In a series of post stretching back several weeks (the first one is here), I wrote about Kevin Martin's epochal compilation "Jazz Satellites Vol. 1 - Electrification'. Kevin Martin is now best known for his dubstep and dancehall projects King Midas Sound and The Bug, but he has been involved in a plethora of bands: Techno Animal, God, Ice, The Sidewinder, Curse of the Golden Vampire, Experimental Audio Research and 16/17. Many of these band were collaborations with Justin Broadrick (Napalm Death, Fall of Because, Godflesh, Jesu) - here is an excellent article on the cooperative work of these two great musicians.
Sadly, Jazz has evaporated from Martin's music in recent years - the last Jazz-influenced album being the first The Bug album: 1997's "Tapping The Conversation". Why Martin abandoned Jazz isn't quite clear from the interviews I found on the internet.
An interview with The Bug perhaps provides some clues:
"I guess the first thing that I was really involved in was a band called God, which ended up being maybe twelve people, or maybe more. My idea when I formed the band was to create really physical music that was very loud; volume was very much a part of the equation. But as it went on what I wanted to do was mix free jazz with noise rock so basically I just kept inviting more and more people in to get closer and closer to that idea and the last show we did I had two drummers, a percussionist, two bass players, a double bass player, two guitarists, three saxophone players and a group of African drummers as well. All of it was amplified, and all going through effects so it was really psychedelic, incredibly loud and incredibly physical. (...)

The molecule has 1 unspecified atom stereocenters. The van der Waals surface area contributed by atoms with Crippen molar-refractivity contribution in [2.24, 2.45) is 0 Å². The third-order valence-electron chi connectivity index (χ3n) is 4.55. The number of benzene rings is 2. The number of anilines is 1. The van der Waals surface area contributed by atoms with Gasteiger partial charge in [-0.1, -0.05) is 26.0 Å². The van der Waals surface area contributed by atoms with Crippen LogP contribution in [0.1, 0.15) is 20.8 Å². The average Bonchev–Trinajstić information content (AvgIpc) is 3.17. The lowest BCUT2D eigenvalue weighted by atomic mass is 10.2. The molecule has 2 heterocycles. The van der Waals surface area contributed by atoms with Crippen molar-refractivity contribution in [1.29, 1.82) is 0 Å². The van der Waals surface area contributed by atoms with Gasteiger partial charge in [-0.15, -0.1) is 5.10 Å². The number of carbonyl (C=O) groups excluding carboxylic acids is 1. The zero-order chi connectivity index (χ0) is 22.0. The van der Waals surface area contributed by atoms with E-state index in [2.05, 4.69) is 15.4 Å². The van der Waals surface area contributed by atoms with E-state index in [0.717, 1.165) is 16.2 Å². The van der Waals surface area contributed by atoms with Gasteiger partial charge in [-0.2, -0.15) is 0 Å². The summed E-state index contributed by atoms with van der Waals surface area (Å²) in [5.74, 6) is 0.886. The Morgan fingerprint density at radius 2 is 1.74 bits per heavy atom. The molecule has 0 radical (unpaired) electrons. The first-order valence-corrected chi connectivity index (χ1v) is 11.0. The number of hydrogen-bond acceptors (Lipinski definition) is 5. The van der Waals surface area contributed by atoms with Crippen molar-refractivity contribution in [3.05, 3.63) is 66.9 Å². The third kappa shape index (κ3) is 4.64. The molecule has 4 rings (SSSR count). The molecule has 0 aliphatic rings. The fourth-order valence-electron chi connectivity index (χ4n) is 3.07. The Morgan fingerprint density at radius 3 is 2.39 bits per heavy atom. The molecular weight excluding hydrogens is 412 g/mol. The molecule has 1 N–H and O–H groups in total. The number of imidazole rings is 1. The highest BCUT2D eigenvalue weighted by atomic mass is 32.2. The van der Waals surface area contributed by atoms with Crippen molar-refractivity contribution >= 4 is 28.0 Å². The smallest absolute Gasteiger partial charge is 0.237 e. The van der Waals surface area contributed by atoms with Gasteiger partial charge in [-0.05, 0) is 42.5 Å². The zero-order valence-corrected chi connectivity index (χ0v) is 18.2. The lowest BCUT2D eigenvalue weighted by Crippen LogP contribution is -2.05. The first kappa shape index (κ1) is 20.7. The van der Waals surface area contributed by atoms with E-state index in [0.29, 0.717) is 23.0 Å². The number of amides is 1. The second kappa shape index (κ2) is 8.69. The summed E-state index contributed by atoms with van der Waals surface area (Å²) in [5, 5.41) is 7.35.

For me I’m obsessed with sound, my whole life’s been about music basically, my father and grandfather were musicians so for me its in my blood anyway and from that point on it was all about the studio because when you're in a band that size, you have to make compromises, you cant really use the studio, particularly with jazz players, they’re really fussy about how you mix them, they want to be pure and I wasn’t really in to that."
I think it is sad that Jazz is no more in Martin's music. Though the music is too shuddering and juddering to suggest a architectural taste for authority, I miss the Free (as in Free Jazz) in his post-God and post-Ice work a little. Nevertheless, I do really appreciate the sounds he is producing now. Here are two YouTube videos of his recent work.
The Bug feat. Warrior Queen: "Aktion Pak"
The Bug feat. Warrior Queen: "Poison Dart"